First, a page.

Colbert fact-checks Trump's 'sickening' Hurricane Maria comments


President Trump has heightened tensions with Puerto Rico and at home in the USA by rejecting the Hurricane Maria death toll and accusing Democrats of inflating the number of casualties to "make me look as bad as possible".

George Washington University's Milken Institute of Public Health, working with the University of Puerto Rico, conducted a study of "excess mortality" in the aftermath of Maria: i.e., the number of people who actually died beyond the number that would normally have been expected to die in that period.

"3,000 people did not die in the two hurricanes that hit Puerto Rico", Mr. Trump tweeted Thursday. "Then, a long time later, they started to report really large numbers, like 3000", Trump tweeted. That figure was then compared to the number of deaths reported from September 2017, when the hurricane hit, to February 2018, when the island still struggled with blackouts and a shortages of essential supplies on the road to recovery.

He said: "With 3,000 people dead, for the president to say that Puerto Rico was a success, a triumph of his presidency is simply delusional".

The US president tweeted on Thursday as Hurricane Florence bears down on the Carolinas. "The loss of any life is tragic". But even some Republicans-especially those in Florida-are among those disagreeing with the president's assertion about the estimate from researchers at George Washington University.

Earlier this week Trump said the Puerto Rican response was "incredibly successful" and "one of the best jobs that's ever been done".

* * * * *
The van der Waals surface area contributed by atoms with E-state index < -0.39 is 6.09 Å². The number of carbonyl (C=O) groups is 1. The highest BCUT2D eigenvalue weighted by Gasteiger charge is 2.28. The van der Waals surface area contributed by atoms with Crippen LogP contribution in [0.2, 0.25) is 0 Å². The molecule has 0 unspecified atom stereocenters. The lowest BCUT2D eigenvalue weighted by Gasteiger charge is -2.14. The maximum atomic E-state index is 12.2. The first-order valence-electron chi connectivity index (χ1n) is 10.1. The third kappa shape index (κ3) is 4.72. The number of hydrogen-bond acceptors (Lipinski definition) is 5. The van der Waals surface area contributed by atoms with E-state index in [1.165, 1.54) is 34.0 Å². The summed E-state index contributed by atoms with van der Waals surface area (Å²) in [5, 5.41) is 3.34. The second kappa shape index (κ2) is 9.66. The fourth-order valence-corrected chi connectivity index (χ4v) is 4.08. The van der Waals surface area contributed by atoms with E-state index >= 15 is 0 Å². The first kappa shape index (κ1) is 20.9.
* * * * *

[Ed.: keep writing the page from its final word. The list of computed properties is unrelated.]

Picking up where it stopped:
The findings were embraced by the government of Puerto Rico as the study was released.

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They extrapolated that data to estimate 4,600 people died as a direct result of the hurricane, including those who were not able to access vital medical treatment.

Flattened homes on the island of Puerto Rico in the wake of Hurricane Maria.

Later in August, the aforementioned independent report put the death toll of the 2017 storm at almost 3,000 people - most of whom died after the storm due to complications from widespread power outages and water shortages. This is San Juan Mayor Carmen Yulín Cruz, responding to Trump.

"Only Donald Trump could see the tragedy in Puerto Rico and conclude that he is the victim", said Sen.

Boston Red Sox manager Alex Cora wasn't a big fan of President Donald Trump's comments Thursday about Puerto Rico. Salon notes that nobody corrected him by pointing out that Puerto Rico is a territory of the US.

A June report from a local Puerto Rican news outlet - provided to The Daily Wire after it was translated into English - highlighted Yulin Cruz's absence from Puerto Rico as she politicked in the United States.

"We stand by the science underlying our study", the statement said.